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Information on the latest vitamin D news and research.

Find out more information on deficiency, supplementation, sun exposure, and how vitamin D relates to your health.

Vitamin D and DNA repair

Below is a paper that challenges my comprehension of biology. Unbelievably, scientists have identified at least five genes that code for DNA repair proteins, whose only job is to fix your DNA when it is broken. Professor James Fleet of Purdue University and his colleagues authored an excellent detailed review of how vitamin D helps prevent cancer and he almost offhandedly mentioned DNA repair as one of vitamin D’s mechanisms of action in cancer. Remember, vitamin D has as many mechanisms of action as genes it regulates.

Fleet JC, Desmet M, Johnson R, Li Y. Vitamin D and cancer: a review of molecular mechanisms. Biochem J. 2012 Jan 1;441(1):61-76.

What amazed me was the first full paragraph on page 66 of Professor Fleet’s review, which starts by saying,

“There is some evidence that (vitamin D) regulates genes for proteins that protect the genome.”

He ends the paragraph by saying,

“Taken together, it is possible that (vitamin D) directly regulates the expression of a variety of genes whose protein products are involved in DNA damage repair . . .”

Then I emailed as many geneticists and vitamin D experts as I know and none of them knew much about it. Then, I discovered that a separate journal is devoted to DNA repair, appropriately called “DNA Repair.” When I searched that entire journal for vitamin D, I got 11 hits, none of which has to do with vitamin D’s role in repairing the genome. I don’t know why I am so amazed at this, perhaps it is my ignorance of genetics. However, I have some questions that the experts cannot answer:

  1. How many DNA repair genes does vitamin D upregulate?
  2. Do the proteins they upregulate all have different mechanism of action in repairing DNA?
  3. When activated vitamin D stimulates these DNA repair genes, is the upregulation profound or only minimal?
  4. Do these DNA repair proteins repair small inherited mutations or only the ongoing DNA damage we suffer from living in the solar system?
  5. What happens if you give pharmacological doses of vitamin D to people suffering from a single gene autosomal recessive illness, like cystic fibrosis?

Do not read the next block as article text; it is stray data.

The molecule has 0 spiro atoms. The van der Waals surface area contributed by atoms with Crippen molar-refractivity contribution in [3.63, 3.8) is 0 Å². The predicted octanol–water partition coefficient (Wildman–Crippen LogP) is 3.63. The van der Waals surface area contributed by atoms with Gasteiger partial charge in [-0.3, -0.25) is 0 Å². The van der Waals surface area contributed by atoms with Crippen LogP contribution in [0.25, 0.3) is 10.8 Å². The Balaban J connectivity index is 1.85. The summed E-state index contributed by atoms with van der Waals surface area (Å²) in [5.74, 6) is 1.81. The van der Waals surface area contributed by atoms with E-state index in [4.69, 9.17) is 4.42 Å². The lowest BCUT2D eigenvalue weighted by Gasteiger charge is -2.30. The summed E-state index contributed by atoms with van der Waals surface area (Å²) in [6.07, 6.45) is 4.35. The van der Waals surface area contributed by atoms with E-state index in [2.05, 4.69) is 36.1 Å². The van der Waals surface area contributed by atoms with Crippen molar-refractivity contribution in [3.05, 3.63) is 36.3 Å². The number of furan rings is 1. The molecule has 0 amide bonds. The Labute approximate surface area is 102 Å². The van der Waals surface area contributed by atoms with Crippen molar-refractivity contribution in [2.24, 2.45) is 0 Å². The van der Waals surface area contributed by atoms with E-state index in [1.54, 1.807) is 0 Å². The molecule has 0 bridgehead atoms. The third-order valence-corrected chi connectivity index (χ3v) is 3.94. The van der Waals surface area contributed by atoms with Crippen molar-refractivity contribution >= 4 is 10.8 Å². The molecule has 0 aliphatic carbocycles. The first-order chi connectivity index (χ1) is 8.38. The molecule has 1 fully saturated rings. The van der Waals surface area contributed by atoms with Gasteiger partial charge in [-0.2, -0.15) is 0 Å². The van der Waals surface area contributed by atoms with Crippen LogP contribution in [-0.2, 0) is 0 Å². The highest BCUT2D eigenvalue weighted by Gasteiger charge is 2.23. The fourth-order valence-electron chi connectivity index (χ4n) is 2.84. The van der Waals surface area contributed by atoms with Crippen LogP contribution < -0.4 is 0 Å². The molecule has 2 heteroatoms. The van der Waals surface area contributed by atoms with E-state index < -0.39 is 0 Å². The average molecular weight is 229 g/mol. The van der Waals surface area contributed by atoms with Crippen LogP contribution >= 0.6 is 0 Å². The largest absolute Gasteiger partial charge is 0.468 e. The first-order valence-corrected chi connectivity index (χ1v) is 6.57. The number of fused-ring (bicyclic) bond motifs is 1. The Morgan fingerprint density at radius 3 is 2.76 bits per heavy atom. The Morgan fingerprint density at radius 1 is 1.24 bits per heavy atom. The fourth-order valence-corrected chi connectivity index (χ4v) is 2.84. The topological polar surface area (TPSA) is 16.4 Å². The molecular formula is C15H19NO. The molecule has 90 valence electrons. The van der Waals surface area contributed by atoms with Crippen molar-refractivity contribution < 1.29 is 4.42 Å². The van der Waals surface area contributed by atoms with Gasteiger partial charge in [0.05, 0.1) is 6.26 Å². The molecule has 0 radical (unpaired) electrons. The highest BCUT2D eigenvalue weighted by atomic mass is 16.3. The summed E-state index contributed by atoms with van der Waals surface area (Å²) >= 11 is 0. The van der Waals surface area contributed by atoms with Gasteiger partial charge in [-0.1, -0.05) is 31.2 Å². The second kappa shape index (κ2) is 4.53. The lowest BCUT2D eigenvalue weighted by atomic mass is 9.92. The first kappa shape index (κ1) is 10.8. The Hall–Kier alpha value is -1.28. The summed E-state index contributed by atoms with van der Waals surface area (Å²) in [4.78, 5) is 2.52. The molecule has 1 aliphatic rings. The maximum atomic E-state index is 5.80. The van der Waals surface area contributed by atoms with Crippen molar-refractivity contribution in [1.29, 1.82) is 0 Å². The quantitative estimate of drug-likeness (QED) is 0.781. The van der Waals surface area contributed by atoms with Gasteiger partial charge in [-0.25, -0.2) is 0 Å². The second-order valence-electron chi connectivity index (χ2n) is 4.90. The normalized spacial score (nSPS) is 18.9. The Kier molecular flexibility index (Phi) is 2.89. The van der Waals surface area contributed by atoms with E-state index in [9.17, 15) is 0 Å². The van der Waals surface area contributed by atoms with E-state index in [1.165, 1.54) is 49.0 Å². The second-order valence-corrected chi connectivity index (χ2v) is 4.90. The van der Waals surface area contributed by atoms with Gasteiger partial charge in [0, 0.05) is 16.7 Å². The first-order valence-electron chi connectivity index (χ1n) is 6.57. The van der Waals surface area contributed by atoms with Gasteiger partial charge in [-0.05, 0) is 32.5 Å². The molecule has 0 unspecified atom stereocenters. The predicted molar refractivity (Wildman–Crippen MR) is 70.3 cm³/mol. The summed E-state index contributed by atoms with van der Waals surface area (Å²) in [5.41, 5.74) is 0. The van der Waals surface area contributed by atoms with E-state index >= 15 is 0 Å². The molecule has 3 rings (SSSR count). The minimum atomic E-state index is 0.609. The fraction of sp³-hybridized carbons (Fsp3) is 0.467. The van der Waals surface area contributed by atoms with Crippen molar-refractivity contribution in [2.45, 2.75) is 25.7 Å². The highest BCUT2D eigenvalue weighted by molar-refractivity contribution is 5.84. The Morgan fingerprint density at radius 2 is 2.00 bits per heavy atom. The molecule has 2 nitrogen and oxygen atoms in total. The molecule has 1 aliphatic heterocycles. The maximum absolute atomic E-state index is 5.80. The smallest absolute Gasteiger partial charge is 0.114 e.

As far as I can tell, no one knows the answers to these questions. While we wait, if you know anyone with a single gene genetic disorder, like cystic fibrosis or sickle cell anemia, why not get their vitamin D up to high normal. No risk is involved and who knows if improvement will occur. It is simple (albeit somewhat fantastic) logic.

  About: John Cannell, MD

Dr. John Cannell is founder of the Vitamin D Council. He has written many peer-reviewed papers on vitamin D and speaks frequently across the United States on the subject. Dr. Cannell holds an M.D. and has served the medical field as a general practitioner, emergency physician, and psychiatrist.

5 Responses to Vitamin D and DNA repair

  1. PeterVermont says:

    DNA repair usually works by correcting one strand to match another template strand. It would not fix an inherited mutation where no correct template strand exists

  2. mdweck says:

    Hi DR Cannell
    My friend’s 17 year old daughter has Lafora progressive myoclonus epilepsy, a genetic disorder with no known cure.
    Do you think vitamin D supplementation might slow the progression of this terrible disease?

  3. John says:

    hi Dr
    There is something to this b/c my wife has (had?) some type of error on her X chromosomes affecting the development of boys as evidenced by several miscarriages. However, after her D levels were raised for a few years we did infact have a perfectly healthy boy. Go D!

  4. Excellent. My wife’s 17 years old student’s oncologist is having her take 10,000 IU a day. She has a stage 4 cancer (digestive region) and last time I saw her, she looked healthy to me. She is still undergoing chemotherapy, I think 3rd or 4th round so far with a few more to go. No hair loss or anything. You couldn’t tell at all by looking at her.

    I recently found out from a friend who told me that his friend’s doctor is having the patient take vitamin D supplement but my friend doesn’t know all the details. So that’s two doctors in Texas so far…